As we know, drugs affect our body in different ways and cause various alterations in our health both physically and mentally.
When there is drug addiction, one can suffer from intoxication and the “famous” withdrawal syndrome, but in addition, some disorders are directly related to habitual drug use. This article focuses on the latter: substance-induced disorders.
The complexity of drug effects
The abuse of any drug affects our daily activity and performance. It modifies our behavior, our perception, our sociability, causes deterioration and physiological, social, emotional changes at work and affects the most important aspects of a person’s life.
However, neither the immediate harmful effects of drugs nor the consequences that may remain after their use are always expressed in the same way. Of course: the imprint that the drug leaves on our body is linked to both intoxication and abstinence.
Poisoning and abstinence
When we talk about substance-induced disorders we are referring to the effects produced by both intoxication and abstinence.
Poisoning is the direct effect of recent ingestion of the substance. It produces psychological changes or maladaptive behaviors due to the effect of the substance on the central nervous system.
By abstinence we mean the specific syndrome of the substance due to its reduction or the cessation of prolonged consumption or in large quantities.
Intoxication and abstinence cause clinically significant discomfort in the individual, as well as deterioration of activity in important areas of his life (social, professional, etc.).
Types of substance-induced disorders
Below you can see some of the disorders induced by drugs and toxic substances, along with their characteristics.
Delirium can occur due to both intoxication and abstinence from the substance.
It causes impaired consciousness and perception, As well as changes in cognitive functions (memory, orientation, language, etc.). These effects usually occur within a short period of time (hours or days).
Classically, delirium is produced by the consumption of alcohol, hallucinogens, amphetamines, cannabis, cocaine, inhalants, opiates, sedatives, hypnotics or anxiolytics.
When we talk about substance induced dementia, this manifests as a clear cognitive impairmentThat is, the person is affected by their memory, language, motor activity, performance of various tasks, etc. Will have difficulty learning new information or remembering what has been learned, will have errors in recognizing objects or in planning or organizing …
All of these deficits represent a significant reduction in the activity level of the person before the disorder, which will affect their daily life, in different areas. (Social, work …).
The substances which produce it are alcohol, inhalants, sedatives, hyptonic and anxiolytics.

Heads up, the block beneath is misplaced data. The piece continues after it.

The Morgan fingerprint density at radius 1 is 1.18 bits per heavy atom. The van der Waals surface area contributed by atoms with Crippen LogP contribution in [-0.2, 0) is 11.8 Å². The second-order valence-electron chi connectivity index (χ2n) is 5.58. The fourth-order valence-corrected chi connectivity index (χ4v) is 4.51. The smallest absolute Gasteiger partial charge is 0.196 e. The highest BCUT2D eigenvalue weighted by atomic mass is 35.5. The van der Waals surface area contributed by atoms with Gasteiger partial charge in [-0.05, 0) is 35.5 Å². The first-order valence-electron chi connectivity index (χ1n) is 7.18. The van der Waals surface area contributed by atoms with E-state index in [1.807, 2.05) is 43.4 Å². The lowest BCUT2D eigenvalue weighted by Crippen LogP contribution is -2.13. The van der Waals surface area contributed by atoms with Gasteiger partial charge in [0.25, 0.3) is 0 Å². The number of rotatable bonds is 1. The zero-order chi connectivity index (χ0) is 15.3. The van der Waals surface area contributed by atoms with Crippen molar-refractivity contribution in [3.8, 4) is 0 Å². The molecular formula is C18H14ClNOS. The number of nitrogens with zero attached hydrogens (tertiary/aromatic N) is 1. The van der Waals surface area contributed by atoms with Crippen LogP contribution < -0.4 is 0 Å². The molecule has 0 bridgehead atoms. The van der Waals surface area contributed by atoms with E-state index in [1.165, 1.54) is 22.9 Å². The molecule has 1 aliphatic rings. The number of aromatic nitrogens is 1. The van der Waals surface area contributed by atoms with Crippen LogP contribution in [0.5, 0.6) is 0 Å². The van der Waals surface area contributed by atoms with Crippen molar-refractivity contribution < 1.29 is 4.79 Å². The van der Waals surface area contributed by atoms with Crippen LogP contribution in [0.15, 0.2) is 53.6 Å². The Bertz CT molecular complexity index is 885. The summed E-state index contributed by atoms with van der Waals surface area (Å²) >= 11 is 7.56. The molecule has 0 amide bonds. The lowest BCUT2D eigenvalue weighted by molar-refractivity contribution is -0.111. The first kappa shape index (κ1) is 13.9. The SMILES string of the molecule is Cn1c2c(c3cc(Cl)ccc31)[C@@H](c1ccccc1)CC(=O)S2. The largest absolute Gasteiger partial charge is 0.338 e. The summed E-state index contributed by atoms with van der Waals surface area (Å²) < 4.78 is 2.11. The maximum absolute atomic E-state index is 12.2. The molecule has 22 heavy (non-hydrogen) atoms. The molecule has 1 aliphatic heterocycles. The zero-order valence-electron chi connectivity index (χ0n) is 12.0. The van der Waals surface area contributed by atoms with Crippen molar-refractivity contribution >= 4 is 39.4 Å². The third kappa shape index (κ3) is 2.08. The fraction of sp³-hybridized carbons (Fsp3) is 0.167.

3. Psychotic disorders
With regard to psychotic disorders, these can be initiated during intoxication or during abstinence. When this disorder is expressed, the person will experience hallucinations or delusions, a catatonic behavior pattern and disorganized use of disorganized language will emerge. These conditions can lead to social and professional impairment. Symptoms appear during or within a month of intoxication or abstinence.
The substances that cause this disorder to appear are alcohol, hallucinogens, amphetamines, cannabis, cocaine, inhalants, opiates, sedatives, hypnotics and anxiolytics.
4. Mood disorders
If we are also talking about mood disorders are evident during intoxication or during abstinence.
Depressive and / or manic symptoms (elevated mood, euphoric or irritable) may appear during expression. The symptoms cause significant clinical discomfort and considerable impairment in important areas of a person’s activity.
Substances associated with mood disorders are alcohol, hallucinogens, amphetamines, cocaine, inhalants, opiates, sedatives, hypnotics and anxiolytics.
5. Anxiety disorders
Finally, anxiety disorders can also occur in both phases: intoxication or abstinence.
This group of disorders will be differentiated according to the predominance of anxiety, distress, obsessions and compulsions, or phobias. Symptoms will be characteristic of the particular disorder (palpitations, tremors, fear, excessive worry, recurring thoughts, irritability, etc.).
They are produced by the consumption of alcohol, hallucinogens, amphetamines, cannabis, cocaine, inhalants, opiates, sedatives, hypnotics or anxiolytics.
It should be noted that the degree to which a disorder is more or less produced by previous substance use is to some extent impossible affecting our nervous system. At stake are both drug use habits (or the amount of single use) and individual genetic predispositions and autobiographical history, which leave their mark on our brains.
However, one thing is certain: the best way to prevent the onset of these disorders is to simply stay away from medications.